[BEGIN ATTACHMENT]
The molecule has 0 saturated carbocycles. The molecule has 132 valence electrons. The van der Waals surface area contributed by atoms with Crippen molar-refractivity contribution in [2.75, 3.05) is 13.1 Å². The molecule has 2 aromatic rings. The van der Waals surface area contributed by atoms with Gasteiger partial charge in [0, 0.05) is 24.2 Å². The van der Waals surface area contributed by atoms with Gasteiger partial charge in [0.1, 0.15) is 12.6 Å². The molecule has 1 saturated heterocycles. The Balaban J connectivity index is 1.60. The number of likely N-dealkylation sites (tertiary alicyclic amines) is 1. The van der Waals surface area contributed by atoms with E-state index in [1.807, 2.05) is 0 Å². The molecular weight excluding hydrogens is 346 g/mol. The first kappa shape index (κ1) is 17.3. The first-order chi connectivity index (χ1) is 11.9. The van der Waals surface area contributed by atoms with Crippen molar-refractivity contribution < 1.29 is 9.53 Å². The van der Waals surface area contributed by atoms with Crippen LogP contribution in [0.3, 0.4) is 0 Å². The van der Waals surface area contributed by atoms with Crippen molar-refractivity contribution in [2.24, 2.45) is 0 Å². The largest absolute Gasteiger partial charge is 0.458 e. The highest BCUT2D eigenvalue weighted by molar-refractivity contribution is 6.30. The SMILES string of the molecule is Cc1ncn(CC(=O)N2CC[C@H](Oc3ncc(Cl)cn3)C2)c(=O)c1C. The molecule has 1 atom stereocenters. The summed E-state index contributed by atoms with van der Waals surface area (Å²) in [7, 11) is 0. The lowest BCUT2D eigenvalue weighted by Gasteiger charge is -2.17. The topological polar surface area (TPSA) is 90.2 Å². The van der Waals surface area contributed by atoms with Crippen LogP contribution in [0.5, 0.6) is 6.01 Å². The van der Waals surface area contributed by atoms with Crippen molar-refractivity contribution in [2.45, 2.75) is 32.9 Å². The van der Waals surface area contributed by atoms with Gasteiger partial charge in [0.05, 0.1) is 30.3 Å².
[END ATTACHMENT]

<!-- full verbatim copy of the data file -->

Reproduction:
The molecule has 0 saturated carbocycles. The molecule has 132 valence electrons. The van der Waals surface area contributed by atoms with Crippen molar-refractivity contribution in [2.75, 3.05) is 13.1 Å². The molecule has 2 aromatic rings. The van der Waals surface area contributed by atoms with Gasteiger partial charge in [0, 0.05) is 24.2 Å². The van der Waals surface area contributed by atoms with Gasteiger partial charge in [0.1, 0.15) is 12.6 Å². The molecule has 1 saturated heterocycles. The Balaban J connectivity index is 1.60. The number of likely N-dealkylation sites (tertiary alicyclic amines) is 1. The van der Waals surface area contributed by atoms with E-state index in [1.807, 2.05) is 0 Å². The molecular weight excluding hydrogens is 346 g/mol. The first kappa shape index (κ1) is 17.3. The first-order chi connectivity index (χ1) is 11.9. The van der Waals surface area contributed by atoms with Crippen molar-refractivity contribution < 1.29 is 9.53 Å². The van der Waals surface area contributed by atoms with Crippen LogP contribution in [0.3, 0.4) is 0 Å². The van der Waals surface area contributed by atoms with Crippen molar-refractivity contribution in [2.24, 2.45) is 0 Å². The largest absolute Gasteiger partial charge is 0.458 e. The highest BCUT2D eigenvalue weighted by molar-refractivity contribution is 6.30. The SMILES string of the molecule is Cc1ncn(CC(=O)N2CC[C@H](Oc3ncc(Cl)cn3)C2)c(=O)c1C. The molecule has 1 atom stereocenters. The summed E-state index contributed by atoms with van der Waals surface area (Å²) in [7, 11) is 0. The lowest BCUT2D eigenvalue weighted by Gasteiger charge is -2.17. The topological polar surface area (TPSA) is 90.2 Å². The van der Waals surface area contributed by atoms with Crippen LogP contribution in [0.5, 0.6) is 6.01 Å². The van der Waals surface area contributed by atoms with Crippen molar-refractivity contribution in [2.45, 2.75) is 32.9 Å². The van der Waals surface area contributed by atoms with Gasteiger partial charge in [0.05, 0.1) is 30.3 Å².